Nightfall (1957)Reviewed By Jay Seaver
Posted 08/24/06 00:44:02
(Worth A Look)
As films noirs go, "Nightfall" is pretty blanc, so to speak. Portions take place about as far from the shadows of the city as you can get, the good guys and bad guys are clearly delineated, and the women are loyal and true.It doesn't quite start out looking that way; there's a cynical tone to Marie Gardner (Anne Bancroft) when she first meets James Vanning (Aldo Ray) in a bar, and Vanning is being shadowed by Ben Fraser (James Gregory). We pull away from Vanning for a moment to learn about Fraser. He's an insurance investigator looking to recover the take from a robbery in which Vanning is the main suspect, but as he tells his wife Laura (Jocelyn Brando), Vanning doesn't seem the type, even if he is on the lam. Even if he's right about that, Vanning also has two hardened criminals on his trail - John (Brian Keith) and Red (Rudy Bond), killers both.
Nightfall isn't worried about purity of genre; it occasionally threatens to to become an almost light-hearted caper movie. The finale takes place not in a dark alley, but in a snowy Wyoming valley, and on the way there, Marie must deliver Vanning a warning in the middle of a fashion show. She is, you see, a model, not some gangster's girl or grifter. The filmmakers use this as contrast. Vanning belongs in the bright, clean Wyoming world, but has retreated under a rock after John and Red drove him out. It's a world that Ben Fraser and Marie Gardner visit but aren't part of, and they're needed if Vanning is going to be pulled out.
And despite this film being relatively cheery by noir standards, it's still a pretty nasty pickle that Vanning finds himself in. Brian Keith and Rudy Bond complement each other as the villains, with Keith's methodical John treating the world with disdain while Bond's Red is a thug who is motivated as much by the opportunities for violence as those for reward. They're hoods, but different kinds of hoods who work together without being an odd couple. The film doesn't work to build them up as unusually dangerous villains; indeed, the fact that they need Vanning's co-operation indicates that neither can look forward to being reclassified as a criminal mastermind any time soon. But that's part of the point - it doesn't take any particular skill to be dangerous; it just takes willingness to do others harm and a belief that you can get away with it.
The good guys aren't that much more complicated, either; James Gregory plays Fraser as a professional investigator who does the right thing as a matter of course. He's probably the smartest character in the picture, and Gregory plays him as interested enough in what he doesn't know - if Vanning has the bank's money, why is he taking odd jobs and eating canned food - than certainties. Anne Bancroft (in her screen debut) makes Marie adventurous without being a tomboy. She's all girl, but one you're glad to have in your corner. Still, they're all supporting characters, and the movie centers on Aldo Ray as James Vanning, and he's up to the task. Though Vanning's an artist by trade, Ray is a big, muscular fellow who certainly could appear to be a tough guy until the fear starts to show up in his face. It's a tricky line for him to walk - he's got to be imposing enough to potentially worry the audience but leave the possibility open that he's not a hood - but Ray manages it nicely.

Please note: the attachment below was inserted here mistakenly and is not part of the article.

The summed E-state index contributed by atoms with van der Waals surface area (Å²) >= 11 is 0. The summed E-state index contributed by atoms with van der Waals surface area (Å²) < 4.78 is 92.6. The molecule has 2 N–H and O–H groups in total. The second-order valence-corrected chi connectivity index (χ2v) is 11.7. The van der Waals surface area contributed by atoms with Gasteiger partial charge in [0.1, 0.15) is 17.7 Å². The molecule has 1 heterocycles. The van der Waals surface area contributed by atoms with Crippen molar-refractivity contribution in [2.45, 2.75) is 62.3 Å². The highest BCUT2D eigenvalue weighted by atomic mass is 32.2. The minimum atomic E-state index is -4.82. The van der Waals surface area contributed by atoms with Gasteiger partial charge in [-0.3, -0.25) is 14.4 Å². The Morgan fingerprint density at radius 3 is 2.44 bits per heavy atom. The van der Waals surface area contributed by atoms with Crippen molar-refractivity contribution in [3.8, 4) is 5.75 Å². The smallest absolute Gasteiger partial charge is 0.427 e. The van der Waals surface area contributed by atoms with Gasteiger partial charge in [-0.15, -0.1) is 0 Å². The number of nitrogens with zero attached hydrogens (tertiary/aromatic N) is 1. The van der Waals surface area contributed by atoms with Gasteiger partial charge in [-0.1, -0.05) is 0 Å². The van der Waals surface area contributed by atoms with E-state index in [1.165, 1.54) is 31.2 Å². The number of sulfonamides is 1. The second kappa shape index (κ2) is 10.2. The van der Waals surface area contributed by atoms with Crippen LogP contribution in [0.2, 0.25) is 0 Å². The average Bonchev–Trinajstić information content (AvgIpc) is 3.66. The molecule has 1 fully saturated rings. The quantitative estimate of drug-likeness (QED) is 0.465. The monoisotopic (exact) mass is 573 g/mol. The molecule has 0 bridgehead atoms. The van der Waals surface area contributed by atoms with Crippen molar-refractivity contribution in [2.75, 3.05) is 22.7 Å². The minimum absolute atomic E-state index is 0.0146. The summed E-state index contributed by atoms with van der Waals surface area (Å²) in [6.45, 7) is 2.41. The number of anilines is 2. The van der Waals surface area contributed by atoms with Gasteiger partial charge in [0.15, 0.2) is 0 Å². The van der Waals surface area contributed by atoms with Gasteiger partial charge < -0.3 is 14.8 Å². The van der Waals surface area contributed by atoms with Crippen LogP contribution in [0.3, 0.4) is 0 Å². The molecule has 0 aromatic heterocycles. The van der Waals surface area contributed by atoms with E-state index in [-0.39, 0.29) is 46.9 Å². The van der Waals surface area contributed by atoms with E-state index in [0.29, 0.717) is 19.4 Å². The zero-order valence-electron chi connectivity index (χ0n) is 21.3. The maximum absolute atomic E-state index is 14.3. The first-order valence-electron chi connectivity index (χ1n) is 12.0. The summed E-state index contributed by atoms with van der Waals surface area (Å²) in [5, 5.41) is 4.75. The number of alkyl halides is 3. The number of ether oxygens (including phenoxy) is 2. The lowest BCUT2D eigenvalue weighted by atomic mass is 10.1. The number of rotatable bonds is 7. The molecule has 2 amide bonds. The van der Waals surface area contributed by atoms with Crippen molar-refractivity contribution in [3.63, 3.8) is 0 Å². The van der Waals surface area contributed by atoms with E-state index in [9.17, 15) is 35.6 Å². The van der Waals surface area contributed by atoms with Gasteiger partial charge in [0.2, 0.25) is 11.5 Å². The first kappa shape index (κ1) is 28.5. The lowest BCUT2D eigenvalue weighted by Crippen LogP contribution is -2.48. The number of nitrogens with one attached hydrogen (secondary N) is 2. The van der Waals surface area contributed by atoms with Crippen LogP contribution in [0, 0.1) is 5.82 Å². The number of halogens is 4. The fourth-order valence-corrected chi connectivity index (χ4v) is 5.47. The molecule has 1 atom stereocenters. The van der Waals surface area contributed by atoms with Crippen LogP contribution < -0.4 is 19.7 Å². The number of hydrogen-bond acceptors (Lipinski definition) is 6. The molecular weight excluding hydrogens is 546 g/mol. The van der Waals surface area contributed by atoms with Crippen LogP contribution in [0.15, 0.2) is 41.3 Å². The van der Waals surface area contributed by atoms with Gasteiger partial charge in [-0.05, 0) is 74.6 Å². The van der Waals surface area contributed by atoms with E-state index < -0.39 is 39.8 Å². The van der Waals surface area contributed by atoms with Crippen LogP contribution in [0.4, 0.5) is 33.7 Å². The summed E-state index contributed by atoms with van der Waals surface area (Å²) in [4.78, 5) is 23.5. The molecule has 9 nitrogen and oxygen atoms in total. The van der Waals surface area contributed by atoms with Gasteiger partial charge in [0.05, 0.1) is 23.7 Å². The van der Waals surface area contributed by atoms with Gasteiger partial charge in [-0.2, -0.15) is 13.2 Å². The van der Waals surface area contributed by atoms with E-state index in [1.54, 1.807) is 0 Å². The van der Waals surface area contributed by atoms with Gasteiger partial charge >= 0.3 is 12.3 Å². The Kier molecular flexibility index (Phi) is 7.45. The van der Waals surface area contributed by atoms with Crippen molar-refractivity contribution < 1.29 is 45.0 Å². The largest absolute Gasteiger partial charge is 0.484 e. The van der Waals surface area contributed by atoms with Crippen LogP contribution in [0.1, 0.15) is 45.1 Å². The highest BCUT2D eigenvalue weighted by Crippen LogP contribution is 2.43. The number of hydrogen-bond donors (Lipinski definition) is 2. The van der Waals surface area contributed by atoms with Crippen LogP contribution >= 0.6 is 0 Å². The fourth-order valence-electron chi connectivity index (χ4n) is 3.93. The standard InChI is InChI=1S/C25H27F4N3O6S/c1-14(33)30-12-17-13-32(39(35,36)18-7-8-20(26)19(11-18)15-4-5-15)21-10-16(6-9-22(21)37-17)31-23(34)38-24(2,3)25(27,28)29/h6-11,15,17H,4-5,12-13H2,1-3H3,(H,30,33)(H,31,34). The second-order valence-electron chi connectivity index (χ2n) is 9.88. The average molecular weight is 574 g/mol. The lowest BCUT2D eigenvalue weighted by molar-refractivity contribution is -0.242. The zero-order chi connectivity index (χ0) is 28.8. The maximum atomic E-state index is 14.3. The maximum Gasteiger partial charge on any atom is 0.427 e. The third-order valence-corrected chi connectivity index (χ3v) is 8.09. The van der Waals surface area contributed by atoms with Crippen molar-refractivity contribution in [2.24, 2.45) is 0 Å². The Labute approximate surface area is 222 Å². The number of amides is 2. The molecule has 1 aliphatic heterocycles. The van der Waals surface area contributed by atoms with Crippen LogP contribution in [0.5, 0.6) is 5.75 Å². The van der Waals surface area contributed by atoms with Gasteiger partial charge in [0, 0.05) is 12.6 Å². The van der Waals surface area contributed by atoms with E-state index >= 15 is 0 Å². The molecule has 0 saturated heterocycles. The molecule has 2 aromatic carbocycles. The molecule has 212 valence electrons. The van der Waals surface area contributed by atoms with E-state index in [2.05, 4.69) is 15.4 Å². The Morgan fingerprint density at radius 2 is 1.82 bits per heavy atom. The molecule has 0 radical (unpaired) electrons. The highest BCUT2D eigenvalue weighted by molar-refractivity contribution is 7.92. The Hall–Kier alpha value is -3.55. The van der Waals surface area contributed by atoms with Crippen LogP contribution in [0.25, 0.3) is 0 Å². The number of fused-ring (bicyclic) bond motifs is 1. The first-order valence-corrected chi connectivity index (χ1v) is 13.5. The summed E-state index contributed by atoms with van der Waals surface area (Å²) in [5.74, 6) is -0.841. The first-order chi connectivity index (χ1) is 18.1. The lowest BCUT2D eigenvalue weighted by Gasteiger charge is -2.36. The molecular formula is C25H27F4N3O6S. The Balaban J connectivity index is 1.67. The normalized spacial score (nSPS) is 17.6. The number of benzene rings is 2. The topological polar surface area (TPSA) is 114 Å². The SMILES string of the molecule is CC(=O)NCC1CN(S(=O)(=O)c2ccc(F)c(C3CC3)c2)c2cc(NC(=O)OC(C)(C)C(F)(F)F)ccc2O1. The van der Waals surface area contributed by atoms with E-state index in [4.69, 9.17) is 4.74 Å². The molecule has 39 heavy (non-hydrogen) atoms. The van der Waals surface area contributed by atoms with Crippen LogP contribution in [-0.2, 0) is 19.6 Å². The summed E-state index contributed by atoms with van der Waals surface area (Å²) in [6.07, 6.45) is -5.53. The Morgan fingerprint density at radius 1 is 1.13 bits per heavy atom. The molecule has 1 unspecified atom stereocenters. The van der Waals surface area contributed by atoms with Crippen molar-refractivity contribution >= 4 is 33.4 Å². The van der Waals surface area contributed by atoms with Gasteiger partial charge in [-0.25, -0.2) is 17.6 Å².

The storytelling is more than a bit cumbersome. Stirling Siliphant's script starts shaky, with Vanning making annoyingly vague comments about not being able to remember the source of his woes, and Marie's appearance in the somewhat low-class bar where she meets him almost seems out of character by the end. The direction is similarly uneven; Jacques Tourneur has some impressive items on his resumé but also a fair amount of mediocrity, and this one's somewhere in between. He gets us into and out of flashbacks smoothly, and knows when to sit back and let the actors do their thing. If the end fizzles, it might be less Tourneur's fault and more the environment he was working in - the finale really calls for a bit of blood spatter, but you just didn't get that in 1957, so the tension that has been built nicely doesn't quite have the release one might like."Nightfall" stumbles a bit, but works a bit more. It's a welcome variation on the film noir cynicism that can start to wear on a person no matter how much he loves that kind of crime movie, even as it keeps one foot solidly in that area at all times.
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